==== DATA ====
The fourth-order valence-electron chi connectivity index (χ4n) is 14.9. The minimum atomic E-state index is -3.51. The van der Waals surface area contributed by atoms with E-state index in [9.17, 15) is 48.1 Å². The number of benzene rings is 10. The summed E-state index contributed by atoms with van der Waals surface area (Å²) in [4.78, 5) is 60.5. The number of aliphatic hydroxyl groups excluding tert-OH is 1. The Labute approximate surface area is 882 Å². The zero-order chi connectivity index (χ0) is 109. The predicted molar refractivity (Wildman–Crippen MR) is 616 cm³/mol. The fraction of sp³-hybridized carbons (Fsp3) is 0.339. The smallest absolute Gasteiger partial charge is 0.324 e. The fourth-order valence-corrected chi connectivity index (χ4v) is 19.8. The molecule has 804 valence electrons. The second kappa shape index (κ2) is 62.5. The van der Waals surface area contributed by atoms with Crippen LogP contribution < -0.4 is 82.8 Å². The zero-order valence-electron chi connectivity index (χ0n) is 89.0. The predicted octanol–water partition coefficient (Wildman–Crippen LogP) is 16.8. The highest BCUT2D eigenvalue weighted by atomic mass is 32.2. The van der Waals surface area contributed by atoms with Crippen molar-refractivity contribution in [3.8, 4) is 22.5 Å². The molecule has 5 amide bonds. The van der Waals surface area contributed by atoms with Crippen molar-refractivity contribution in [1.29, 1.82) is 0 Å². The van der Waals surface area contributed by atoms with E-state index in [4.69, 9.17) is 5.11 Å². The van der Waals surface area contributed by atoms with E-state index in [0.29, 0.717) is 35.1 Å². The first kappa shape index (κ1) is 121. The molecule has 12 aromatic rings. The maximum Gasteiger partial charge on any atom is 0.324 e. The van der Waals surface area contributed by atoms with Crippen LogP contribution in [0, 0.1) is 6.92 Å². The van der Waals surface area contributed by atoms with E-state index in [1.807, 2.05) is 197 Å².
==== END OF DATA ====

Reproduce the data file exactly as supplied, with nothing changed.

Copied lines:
The fourth-order valence-electron chi connectivity index (χ4n) is 14.9. The minimum atomic E-state index is -3.51. The van der Waals surface area contributed by atoms with E-state index in [9.17, 15) is 48.1 Å². The number of benzene rings is 10. The summed E-state index contributed by atoms with van der Waals surface area (Å²) in [4.78, 5) is 60.5. The number of aliphatic hydroxyl groups excluding tert-OH is 1. The Labute approximate surface area is 882 Å². The zero-order chi connectivity index (χ0) is 109. The predicted molar refractivity (Wildman–Crippen MR) is 616 cm³/mol. The fraction of sp³-hybridized carbons (Fsp3) is 0.339. The smallest absolute Gasteiger partial charge is 0.324 e. The fourth-order valence-corrected chi connectivity index (χ4v) is 19.8. The molecule has 804 valence electrons. The second kappa shape index (κ2) is 62.5. The van der Waals surface area contributed by atoms with Crippen LogP contribution < -0.4 is 82.8 Å². The zero-order valence-electron chi connectivity index (χ0n) is 89.0. The predicted octanol–water partition coefficient (Wildman–Crippen LogP) is 16.8. The highest BCUT2D eigenvalue weighted by atomic mass is 32.2. The van der Waals surface area contributed by atoms with Crippen molar-refractivity contribution in [3.8, 4) is 22.5 Å². The molecule has 5 amide bonds. The van der Waals surface area contributed by atoms with Crippen molar-refractivity contribution in [1.29, 1.82) is 0 Å². The van der Waals surface area contributed by atoms with E-state index in [4.69, 9.17) is 5.11 Å². The van der Waals surface area contributed by atoms with E-state index in [0.29, 0.717) is 35.1 Å². The first kappa shape index (κ1) is 121. The molecule has 12 aromatic rings. The maximum Gasteiger partial charge on any atom is 0.324 e. The van der Waals surface area contributed by atoms with Crippen LogP contribution in [0, 0.1) is 6.92 Å². The van der Waals surface area contributed by atoms with E-state index in [1.807, 2.05) is 197 Å².